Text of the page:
If you’ve followed this site enough, then you know that we go out of our way to consistently give Peerless Price the love. And his case is the one case on here that we can’t sell with just raw numbers or records. Price has none of that.
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In 1998, Price didn’t have 1,000 yards receiving. His production on paper didn’t match that of other members who made Tennessee football Wide Receiver U. But we’re not just putting him on this list because he won a national title.
You will never find a player who had a bigger impact per touch in college football history than Price had in 1998. And he always did it against important teams. For the year, Price had 61 receptions for 920 yards and 10 touchdowns. If you want to sell production numbers, you can add that he had 389 kickoff return yards and a touchdown. That does count and spikes his numbers a lot.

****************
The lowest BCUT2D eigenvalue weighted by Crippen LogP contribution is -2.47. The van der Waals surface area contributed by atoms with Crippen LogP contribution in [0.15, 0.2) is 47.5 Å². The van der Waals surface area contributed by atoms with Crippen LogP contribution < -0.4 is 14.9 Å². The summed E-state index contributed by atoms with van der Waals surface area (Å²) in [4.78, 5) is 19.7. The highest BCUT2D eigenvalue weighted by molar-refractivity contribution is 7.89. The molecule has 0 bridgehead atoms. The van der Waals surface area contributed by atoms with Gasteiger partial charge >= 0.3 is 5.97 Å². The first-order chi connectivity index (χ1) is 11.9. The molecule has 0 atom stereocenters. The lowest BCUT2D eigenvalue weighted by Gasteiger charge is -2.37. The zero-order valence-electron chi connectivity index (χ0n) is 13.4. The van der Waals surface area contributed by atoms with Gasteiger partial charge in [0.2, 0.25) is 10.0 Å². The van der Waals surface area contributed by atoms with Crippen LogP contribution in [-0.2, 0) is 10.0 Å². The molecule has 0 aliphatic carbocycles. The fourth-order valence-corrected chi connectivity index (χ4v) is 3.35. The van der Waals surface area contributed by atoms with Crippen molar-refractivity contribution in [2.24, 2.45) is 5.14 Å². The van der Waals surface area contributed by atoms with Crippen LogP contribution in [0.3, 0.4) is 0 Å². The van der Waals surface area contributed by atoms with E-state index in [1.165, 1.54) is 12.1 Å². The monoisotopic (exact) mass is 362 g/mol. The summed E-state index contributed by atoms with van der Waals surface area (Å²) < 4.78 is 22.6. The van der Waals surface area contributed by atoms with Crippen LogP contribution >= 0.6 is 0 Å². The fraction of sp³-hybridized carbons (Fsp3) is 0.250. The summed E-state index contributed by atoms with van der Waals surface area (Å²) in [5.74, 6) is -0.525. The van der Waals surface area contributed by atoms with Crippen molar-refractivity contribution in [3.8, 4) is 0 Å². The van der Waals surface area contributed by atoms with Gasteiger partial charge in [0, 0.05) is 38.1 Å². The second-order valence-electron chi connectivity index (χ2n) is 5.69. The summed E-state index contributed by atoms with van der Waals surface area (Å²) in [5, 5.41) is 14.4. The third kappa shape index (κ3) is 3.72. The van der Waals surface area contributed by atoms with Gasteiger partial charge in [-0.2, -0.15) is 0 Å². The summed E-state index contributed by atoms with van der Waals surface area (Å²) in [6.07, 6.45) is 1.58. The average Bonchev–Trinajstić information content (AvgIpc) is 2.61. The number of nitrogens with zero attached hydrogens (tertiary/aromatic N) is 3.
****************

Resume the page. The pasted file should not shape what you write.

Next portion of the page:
But what really counts is when he came through. Four of Price’s touchdowns on the year resulted in lead changes that put the Vols in front against a ranked team. He had a touchdown reception against all six ranked team he faced, and four of those made up the difference in UT’s margin of victory.
Price had two touchdowns, both that resulted in lead changes, as the Vols beat Syracuse 34-33 on the road to open the year. Then he had a touchdown catch to put UT up 17-10 against the Florida Gators. Oh, and he had a 50-yard reception to put the Vols in front 17-14 against the Mississippi State Bulldogs in the SEC Championship game.
For other big-time plays, though, Price had the first touchdown reception to get the Vols going while trailing 21-3 to the Arkansas Razorbacks. And he had the legendary 79-yard touchdown reception against the Florida State Seminoles in the national title game, a game where he had 199 yards receiving and outshined Peter Warrick.
Simply put, Price was the big-game superstar. Remember, he had a dual-threat in Tee Martin throwing him the ball who wasn’t as accurate as Peyton Manning. So he had to adjust early on, which resulted in his stats being lower than previous go-to players, and that’s why he wasn’t an All-American. But he still produced at a high level, which puts him No. 1 on this list.